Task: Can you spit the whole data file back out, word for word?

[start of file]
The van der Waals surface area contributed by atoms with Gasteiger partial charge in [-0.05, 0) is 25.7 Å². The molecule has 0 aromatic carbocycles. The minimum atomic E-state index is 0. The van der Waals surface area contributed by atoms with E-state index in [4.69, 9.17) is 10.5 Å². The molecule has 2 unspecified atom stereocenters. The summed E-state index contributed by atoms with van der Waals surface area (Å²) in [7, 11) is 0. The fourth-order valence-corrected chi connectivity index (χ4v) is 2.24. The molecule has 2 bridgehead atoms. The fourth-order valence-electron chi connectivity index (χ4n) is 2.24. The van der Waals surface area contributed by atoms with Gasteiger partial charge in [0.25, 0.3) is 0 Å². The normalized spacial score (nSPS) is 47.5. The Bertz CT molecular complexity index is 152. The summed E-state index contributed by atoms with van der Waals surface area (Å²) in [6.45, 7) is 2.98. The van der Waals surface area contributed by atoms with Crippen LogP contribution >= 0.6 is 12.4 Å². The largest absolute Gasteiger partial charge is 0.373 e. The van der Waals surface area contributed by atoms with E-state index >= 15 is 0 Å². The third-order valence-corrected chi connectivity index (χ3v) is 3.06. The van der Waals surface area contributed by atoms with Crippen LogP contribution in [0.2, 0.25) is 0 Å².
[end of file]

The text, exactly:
The van der Waals surface area contributed by atoms with Gasteiger partial charge in [-0.05, 0) is 25.7 Å². The molecule has 0 aromatic carbocycles. The minimum atomic E-state index is 0. The van der Waals surface area contributed by atoms with E-state index in [4.69, 9.17) is 10.5 Å². The molecule has 2 unspecified atom stereocenters. The summed E-state index contributed by atoms with van der Waals surface area (Å²) in [7, 11) is 0. The fourth-order valence-corrected chi connectivity index (χ4v) is 2.24. The molecule has 2 bridgehead atoms. The fourth-order valence-electron chi connectivity index (χ4n) is 2.24. The van der Waals surface area contributed by atoms with Gasteiger partial charge in [0.25, 0.3) is 0 Å². The normalized spacial score (nSPS) is 47.5. The Bertz CT molecular complexity index is 152. The summed E-state index contributed by atoms with van der Waals surface area (Å²) in [6.45, 7) is 2.98. The van der Waals surface area contributed by atoms with Crippen LogP contribution >= 0.6 is 12.4 Å². The largest absolute Gasteiger partial charge is 0.373 e. The van der Waals surface area contributed by atoms with E-state index >= 15 is 0 Å². The third-order valence-corrected chi connectivity index (χ3v) is 3.06. The van der Waals surface area contributed by atoms with Crippen LogP contribution in [0.2, 0.25) is 0 Å².